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San Lareado:

The People


    San Lareado has been gifted with many peoples and cultures over the centuries, from its earliest known inhabitants, theAurumi, to the British immigrants of the less than Aurumi girl in ceremonial clothing.  Photo copyright 1994 by Aimin Znapati.two hundred years ago. Each group of people arriving in our country left its influence- the Aurumi influence on Karigrafa, the old San Lareado language still spoken by some peasants; the Spanish cathedrals from the Catholic period; the British language which recently became our official language. However, the culture of San Lareado is one found nowhere else in the world.


    San Lareado is primarily an urban society, with approximately 80% of its 23,428 citizens (census 1995) living in its only city, San Lareado City. Another 18% populate the countryside, and the remaining 2% are from the indigenous Aurumi, who live in the mountains in a similar fashion to their lifestyle centuries ago.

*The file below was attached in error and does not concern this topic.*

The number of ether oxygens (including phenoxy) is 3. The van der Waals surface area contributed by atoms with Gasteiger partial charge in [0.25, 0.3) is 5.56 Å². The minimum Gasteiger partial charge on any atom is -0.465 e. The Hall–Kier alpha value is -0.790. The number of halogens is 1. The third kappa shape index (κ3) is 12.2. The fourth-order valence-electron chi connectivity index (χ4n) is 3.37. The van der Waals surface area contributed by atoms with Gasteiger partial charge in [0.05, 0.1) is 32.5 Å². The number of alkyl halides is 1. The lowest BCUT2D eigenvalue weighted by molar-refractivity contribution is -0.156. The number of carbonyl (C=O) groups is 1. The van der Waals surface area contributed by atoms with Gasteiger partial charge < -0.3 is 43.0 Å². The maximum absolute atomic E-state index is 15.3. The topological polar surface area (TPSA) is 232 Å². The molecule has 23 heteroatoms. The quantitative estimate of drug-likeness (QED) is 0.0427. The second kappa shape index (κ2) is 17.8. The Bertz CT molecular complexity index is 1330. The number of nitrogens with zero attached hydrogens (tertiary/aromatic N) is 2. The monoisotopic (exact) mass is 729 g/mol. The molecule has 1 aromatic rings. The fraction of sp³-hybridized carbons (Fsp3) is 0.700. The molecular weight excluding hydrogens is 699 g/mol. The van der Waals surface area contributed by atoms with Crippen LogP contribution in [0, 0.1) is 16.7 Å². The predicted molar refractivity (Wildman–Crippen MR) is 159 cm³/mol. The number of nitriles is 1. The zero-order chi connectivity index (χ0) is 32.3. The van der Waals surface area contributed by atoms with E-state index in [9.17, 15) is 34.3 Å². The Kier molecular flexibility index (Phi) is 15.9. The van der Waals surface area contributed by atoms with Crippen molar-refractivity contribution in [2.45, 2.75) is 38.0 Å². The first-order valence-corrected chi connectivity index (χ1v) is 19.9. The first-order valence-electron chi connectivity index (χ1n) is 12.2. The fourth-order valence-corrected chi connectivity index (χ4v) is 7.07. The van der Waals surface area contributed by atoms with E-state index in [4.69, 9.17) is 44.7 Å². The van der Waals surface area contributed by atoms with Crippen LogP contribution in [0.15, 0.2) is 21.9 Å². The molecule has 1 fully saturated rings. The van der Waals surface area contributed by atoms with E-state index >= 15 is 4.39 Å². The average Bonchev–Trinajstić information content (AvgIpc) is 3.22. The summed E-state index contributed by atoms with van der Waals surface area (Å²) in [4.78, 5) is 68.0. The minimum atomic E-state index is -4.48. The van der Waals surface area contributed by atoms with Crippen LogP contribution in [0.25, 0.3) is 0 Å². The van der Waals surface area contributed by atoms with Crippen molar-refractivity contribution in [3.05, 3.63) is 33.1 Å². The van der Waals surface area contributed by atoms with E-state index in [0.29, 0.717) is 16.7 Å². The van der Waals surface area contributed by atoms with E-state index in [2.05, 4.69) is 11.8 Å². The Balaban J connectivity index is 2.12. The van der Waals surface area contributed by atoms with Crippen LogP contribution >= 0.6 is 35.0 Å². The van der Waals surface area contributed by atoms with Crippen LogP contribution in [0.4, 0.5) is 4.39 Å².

Protestantism is the major faith in San Lareado, introduced by immigrants from Britain. King Aimin II made Protestantism the state religion during his reign, but freedom of religion has since been adopted in San Lareado. The second most common religion is Catholicism, practiced mostly in the South. Princess Aimi, co-founder of the PSLCS The Aurumi religion also makes up a small percentage, and the remainder of citizens practice various other faiths.


    English is the official language of San Lareado, spoken by the entire non-Aurumi population and increasing percentages of the Aurumi each generation. Before Aimin II's order that English be spoken, the major language was Karigrafa, spoken in the central and western regions of San Lareado. Karigrafa is still spoken by the Aurumi.


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